Motherhood is both the hardest and most wonderful thing you'll ever do.  Motherhood can hurt.  A lot.  It's hard work that never seems to end, and sometimes it's terribly unfair.  But there are moments, like the one when you're finally holding that baby in your arms, when you realize it is absolutely worth it.  Usually those moments are followed by the baby spitting up on you, or something like that, but whatever.  You have to be real with yourself about this in labor and life.  This mothering is truly wonderful and truly exhausting.  Which leads me to my next point.

Self-talk matters.  When you start thinking, "I can't take this anymore," you'll probably turn out to be right.  It's time then to readjust what you're doing, or redirect your thoughts.  If a laboring mother continues to struggle through each contraction thinking, "I can't do it!" she will feel her pain and exhaustion more acutely, and a mother laboring to raise children will see the same thing.  If she wakes up thinking, "I just can't handle this day," it shouldn't come as a surprise when each hour seems dark and difficult.  This self-talk thing has been one of my biggest personal struggles pretty much forever.  Recognizing what is going on in your head and then changing it is crazy hard, but it's definitely harder if you don't do anything.

You need help.  I don't need to elaborate on this one.  No matter your marital status, how many kids you have, your living situation, whatever: you need support to ride the labor waves and to raise that baby once she arrives.  Spouses need support too.  People raise kids without help, sure, but it sucks.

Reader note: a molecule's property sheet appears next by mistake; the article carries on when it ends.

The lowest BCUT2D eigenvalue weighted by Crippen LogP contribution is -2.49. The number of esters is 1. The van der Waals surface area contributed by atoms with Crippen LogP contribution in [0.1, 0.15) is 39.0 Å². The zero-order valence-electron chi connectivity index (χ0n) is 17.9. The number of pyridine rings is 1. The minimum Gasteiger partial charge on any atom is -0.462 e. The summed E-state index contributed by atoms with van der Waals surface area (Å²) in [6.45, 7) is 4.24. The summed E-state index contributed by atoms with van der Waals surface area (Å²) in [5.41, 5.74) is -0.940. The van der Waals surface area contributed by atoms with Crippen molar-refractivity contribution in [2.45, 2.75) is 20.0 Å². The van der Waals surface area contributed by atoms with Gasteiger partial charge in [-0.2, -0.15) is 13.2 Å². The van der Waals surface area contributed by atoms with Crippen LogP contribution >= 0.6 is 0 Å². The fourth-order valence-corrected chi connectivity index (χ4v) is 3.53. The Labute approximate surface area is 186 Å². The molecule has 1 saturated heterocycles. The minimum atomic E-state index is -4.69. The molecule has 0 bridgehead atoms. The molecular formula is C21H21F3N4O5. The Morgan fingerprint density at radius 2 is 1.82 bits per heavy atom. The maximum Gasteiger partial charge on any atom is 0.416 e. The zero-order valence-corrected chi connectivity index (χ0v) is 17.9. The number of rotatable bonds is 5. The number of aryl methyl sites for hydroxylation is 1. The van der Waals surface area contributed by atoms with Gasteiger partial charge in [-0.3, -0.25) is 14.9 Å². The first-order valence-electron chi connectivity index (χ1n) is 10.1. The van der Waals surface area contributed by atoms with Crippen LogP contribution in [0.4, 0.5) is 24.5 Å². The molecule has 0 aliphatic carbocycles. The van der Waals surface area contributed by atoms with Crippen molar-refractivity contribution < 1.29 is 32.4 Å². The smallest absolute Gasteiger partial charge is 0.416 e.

Sometimes you have to turn everything upside down.  Baby Lilly had her hand up by her face while Meg was in labor.  While she was still at home, the midwife worked with Meg to try to get the baby to move her hand.  Nothing seemed to be working so the midwife conferenced with another midwife and came up with the idea of getting Meg basically upside down so the baby would float up a little and hopefully move her hand.  Meg's response was, "you want me to what?"  (I actually have a picture of this, but I'm not going to post it here, because I'm pretty sure I'd never get to see the baby again.)  We used the couch and I think it took about 5 of us to get her in position, and it actually did work.  Meg was pretty quiet, and someone remarked that it seemed like the contractions were more comfortable in that position.  She gasped out, "They are the same, I just don't have any air."  There was a fair amount of hilarity involved in the whole process, and I was looking at the clock as it moved on to the next day thinking how you find solutions in the strangest places.  And positions.

This list is plenty long, but I'm sure there are even more connections between laboring and mothering.  Feel free to add your thoughts in the comments!

Baby Lilly, born July 6th.  9lbs 13oz, 22inches.
Baby and mama are doing just fine.
Photo by Ashley Herman (also a sister-in-law)